22. Hi there, I currently have access to a Skywatcher 200p and am loving it although imaging is a bit tricky with it for deep sky objects. However I will be losing access to it later this year. This obviously means I need to reach into my pockets and buy something for myself. My main aim is to photograph the Messier list of objects which means I need some sort of tracking scope setup. My question is which one...? I'm not looking to break the bank so preferably something under £1000 but if that isn't possible then I could go a little bit higher... Portability would be useful but not an absolute must. I currently have a DSLR so that would need to be able to be fitted to it as I can't quite justify buying one of the proper sky cameras at the moment. Any advice would be greatly appreciated. Thanks Simon
  23. Hi everyone! I was lucky enough to get a clear night last night, and have the first chance to test out my new Explorer 200p. Some of you may remember me posting a topic about how people lift such heavy things, and I got a huge amount of replies. In the end, I decided to split the scope into four parts: 1. Tube 2. Counterweights - to lighten the load as I move the mount 3, Accessory tray - So I could fold the tripod legs in 4. Mount + Tripod In the end, it took me about 15-20 minutes to set everything up, then I had to wait about 20 minutes for the sky to darken. In that time, I looked for an iridium flare, which the iflares app predicted. In the end, it never happened (Though I saw one at Magnitude 0 later on). Because it was nowhere near dark, I just pointed the scope at Vega. After that, I took a look at Albireo, looking as colourful as ever. I then looked for the double-double, but I struggled to split it - possibly because of seeing. After that, it became sufficiently dark to start DSO hunting. My first target was the Ring Nebula. I'd seen it with my old 150, but it was quite hard to spot. With the 200p, it jumped out at me! I added more zoom, and the nebula filter, and the ring shape was clear as day! My next target was M13, an old favourite. It was easy to see, with a somewhat mottled surface at low zoom, but when I cranked up the power, the stars were easy to see - much more so than in my old 150. After that, I looked at the Andromeda galaxy. It was a lot lower down, in hazy sky, so it looked little more than a hazy blob. Hopefully, it should be better when it's better placed in the autumn. Finally, I found the dumbbell. It was easy to see at low power, without the filter, but when I zoomed in, and added in the filter, it showed some good detail. However, even with all this, the dumbbell shape was still quite subtle. Still, even in photos, it's not as contrasty as the Ring. After that, it was getting on for eleven, and if I was up any later, my parents would kill me (not literally of course), so I came in. It took me about half an hour to bring my scope back in, and in that time, I let a couple of large moths in. Overall, it was certainly a good first observing session with my new scope! Thanks everyone for the advice you've given me with carrying my scope, as well as other things! David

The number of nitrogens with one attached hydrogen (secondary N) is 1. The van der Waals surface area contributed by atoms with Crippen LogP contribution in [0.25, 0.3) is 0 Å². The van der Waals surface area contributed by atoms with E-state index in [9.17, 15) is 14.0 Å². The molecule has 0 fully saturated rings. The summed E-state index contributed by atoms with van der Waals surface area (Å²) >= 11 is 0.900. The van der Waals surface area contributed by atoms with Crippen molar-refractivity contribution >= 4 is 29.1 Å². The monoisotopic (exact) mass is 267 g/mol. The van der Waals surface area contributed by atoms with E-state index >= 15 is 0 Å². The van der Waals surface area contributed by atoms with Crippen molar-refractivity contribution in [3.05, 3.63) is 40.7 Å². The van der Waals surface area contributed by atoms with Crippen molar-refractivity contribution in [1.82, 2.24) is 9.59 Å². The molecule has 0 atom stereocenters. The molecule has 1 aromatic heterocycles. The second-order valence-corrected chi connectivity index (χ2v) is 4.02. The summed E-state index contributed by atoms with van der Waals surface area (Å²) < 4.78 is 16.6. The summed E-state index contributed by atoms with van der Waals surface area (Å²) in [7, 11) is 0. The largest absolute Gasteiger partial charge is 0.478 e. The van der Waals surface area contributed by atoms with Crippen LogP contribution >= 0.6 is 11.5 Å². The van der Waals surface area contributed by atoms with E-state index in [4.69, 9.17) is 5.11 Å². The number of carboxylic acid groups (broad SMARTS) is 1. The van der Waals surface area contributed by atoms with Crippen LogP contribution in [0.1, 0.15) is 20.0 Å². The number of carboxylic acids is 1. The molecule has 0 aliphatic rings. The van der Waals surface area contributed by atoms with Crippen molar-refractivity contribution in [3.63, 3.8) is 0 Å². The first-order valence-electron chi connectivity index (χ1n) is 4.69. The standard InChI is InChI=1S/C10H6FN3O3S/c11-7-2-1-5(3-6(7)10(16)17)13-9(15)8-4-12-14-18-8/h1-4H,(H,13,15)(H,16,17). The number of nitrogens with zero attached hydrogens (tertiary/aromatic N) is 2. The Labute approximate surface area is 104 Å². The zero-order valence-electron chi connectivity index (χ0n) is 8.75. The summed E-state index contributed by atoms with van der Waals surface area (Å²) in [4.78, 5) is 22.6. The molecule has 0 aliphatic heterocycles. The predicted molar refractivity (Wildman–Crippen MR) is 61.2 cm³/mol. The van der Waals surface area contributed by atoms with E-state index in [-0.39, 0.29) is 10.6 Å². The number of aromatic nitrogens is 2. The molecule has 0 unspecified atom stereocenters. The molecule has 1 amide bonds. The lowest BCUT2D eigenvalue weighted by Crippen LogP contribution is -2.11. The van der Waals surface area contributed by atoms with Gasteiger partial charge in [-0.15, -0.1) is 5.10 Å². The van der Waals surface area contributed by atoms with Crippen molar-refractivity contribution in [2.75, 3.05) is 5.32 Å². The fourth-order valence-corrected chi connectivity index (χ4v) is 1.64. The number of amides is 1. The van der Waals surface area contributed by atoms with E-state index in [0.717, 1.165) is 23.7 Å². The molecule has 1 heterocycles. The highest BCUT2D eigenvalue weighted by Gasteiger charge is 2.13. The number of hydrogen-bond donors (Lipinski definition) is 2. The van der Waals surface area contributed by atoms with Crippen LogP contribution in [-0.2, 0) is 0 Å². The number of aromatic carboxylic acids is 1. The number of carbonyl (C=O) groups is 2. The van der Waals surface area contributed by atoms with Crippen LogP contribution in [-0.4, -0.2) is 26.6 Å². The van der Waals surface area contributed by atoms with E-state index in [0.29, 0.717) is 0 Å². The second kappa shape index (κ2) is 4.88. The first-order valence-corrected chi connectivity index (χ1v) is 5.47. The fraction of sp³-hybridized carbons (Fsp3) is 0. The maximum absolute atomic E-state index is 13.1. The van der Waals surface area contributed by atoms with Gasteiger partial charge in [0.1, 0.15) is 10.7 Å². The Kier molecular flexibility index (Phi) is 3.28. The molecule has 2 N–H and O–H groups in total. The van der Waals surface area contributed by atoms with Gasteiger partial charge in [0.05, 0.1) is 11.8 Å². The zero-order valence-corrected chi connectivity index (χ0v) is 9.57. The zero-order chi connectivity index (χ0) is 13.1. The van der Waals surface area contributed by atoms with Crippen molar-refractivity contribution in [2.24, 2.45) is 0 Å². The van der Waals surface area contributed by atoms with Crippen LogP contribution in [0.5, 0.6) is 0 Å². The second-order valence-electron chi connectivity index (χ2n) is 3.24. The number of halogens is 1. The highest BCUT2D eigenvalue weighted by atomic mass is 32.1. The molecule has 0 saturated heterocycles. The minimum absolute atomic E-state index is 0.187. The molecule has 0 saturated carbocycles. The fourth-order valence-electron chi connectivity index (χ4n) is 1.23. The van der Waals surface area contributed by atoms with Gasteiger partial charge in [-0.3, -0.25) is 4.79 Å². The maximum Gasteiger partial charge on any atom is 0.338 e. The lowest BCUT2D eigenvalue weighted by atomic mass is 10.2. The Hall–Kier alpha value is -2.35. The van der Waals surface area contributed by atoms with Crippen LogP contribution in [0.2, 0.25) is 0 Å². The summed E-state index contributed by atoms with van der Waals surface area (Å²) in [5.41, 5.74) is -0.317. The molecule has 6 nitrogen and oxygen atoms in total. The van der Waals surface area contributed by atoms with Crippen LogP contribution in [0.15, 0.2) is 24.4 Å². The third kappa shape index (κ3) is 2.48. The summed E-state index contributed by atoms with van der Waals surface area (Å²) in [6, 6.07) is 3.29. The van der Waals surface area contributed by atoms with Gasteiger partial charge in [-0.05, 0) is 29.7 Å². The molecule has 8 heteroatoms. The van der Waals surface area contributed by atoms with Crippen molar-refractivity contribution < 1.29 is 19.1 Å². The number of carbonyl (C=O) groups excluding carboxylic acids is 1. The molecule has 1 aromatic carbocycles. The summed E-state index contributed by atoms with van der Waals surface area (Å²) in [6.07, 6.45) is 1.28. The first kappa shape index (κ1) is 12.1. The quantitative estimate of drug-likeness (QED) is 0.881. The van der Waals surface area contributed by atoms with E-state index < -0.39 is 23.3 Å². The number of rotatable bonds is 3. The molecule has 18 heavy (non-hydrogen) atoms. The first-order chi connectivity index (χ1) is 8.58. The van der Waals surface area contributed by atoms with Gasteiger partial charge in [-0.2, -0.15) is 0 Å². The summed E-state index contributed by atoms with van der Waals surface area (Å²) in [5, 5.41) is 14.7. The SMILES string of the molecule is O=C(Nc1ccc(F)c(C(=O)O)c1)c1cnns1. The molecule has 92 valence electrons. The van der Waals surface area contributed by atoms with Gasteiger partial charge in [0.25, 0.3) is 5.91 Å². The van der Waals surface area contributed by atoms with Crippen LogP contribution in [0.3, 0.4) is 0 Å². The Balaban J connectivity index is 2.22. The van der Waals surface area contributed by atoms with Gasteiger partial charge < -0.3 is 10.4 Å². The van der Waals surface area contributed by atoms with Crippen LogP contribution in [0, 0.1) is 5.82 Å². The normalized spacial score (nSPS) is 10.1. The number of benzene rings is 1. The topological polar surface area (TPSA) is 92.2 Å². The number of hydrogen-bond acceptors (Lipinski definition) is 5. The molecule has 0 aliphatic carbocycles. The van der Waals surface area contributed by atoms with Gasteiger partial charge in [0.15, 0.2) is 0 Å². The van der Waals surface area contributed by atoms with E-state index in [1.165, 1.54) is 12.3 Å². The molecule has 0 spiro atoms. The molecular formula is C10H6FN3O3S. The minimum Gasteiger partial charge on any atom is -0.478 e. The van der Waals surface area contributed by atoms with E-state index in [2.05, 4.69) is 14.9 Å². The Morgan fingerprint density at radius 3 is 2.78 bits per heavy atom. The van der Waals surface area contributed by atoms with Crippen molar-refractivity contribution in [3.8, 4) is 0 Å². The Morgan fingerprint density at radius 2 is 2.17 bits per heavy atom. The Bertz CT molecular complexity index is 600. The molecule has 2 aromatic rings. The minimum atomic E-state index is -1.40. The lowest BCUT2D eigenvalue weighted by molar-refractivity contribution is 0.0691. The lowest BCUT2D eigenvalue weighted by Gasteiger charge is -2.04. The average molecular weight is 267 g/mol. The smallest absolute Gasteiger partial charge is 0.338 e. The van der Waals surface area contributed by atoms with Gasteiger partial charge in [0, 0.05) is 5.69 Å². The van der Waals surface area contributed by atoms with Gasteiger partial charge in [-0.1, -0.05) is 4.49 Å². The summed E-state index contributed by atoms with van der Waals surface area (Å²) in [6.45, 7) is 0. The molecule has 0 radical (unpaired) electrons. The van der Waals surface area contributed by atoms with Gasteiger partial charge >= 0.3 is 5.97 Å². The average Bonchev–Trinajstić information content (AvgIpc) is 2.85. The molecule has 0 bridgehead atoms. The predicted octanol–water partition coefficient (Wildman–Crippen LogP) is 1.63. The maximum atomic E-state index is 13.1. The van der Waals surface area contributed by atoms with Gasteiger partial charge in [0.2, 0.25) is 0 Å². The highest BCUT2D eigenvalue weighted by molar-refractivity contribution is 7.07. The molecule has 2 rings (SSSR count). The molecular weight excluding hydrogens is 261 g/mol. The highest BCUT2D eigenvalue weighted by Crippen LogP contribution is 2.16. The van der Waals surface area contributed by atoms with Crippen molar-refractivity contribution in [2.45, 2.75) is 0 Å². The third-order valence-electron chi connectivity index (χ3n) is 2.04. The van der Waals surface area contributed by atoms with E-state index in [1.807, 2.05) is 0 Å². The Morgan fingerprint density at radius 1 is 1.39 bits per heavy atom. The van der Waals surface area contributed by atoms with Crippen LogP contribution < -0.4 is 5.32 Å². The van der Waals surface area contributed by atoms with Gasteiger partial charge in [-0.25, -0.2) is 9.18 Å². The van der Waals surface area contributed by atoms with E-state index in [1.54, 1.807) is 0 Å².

24. A quick sketch from the 1st September (sorry - date is wrong on the image). M15 was still fairly low in the east but the central condensation of stars really stood out, even in a 5.5inch scope. The bright field star intruding on the edge of the image was distracting. If I had a tracking mount I'd have banished it permanently! A lot of the extended GC was on the threshold of vision and the resolved stars faded in and out. M15 will always have a special place for me as it was the first GC i ever saw Thanks for looking. Jack
  25. From the album: DSOs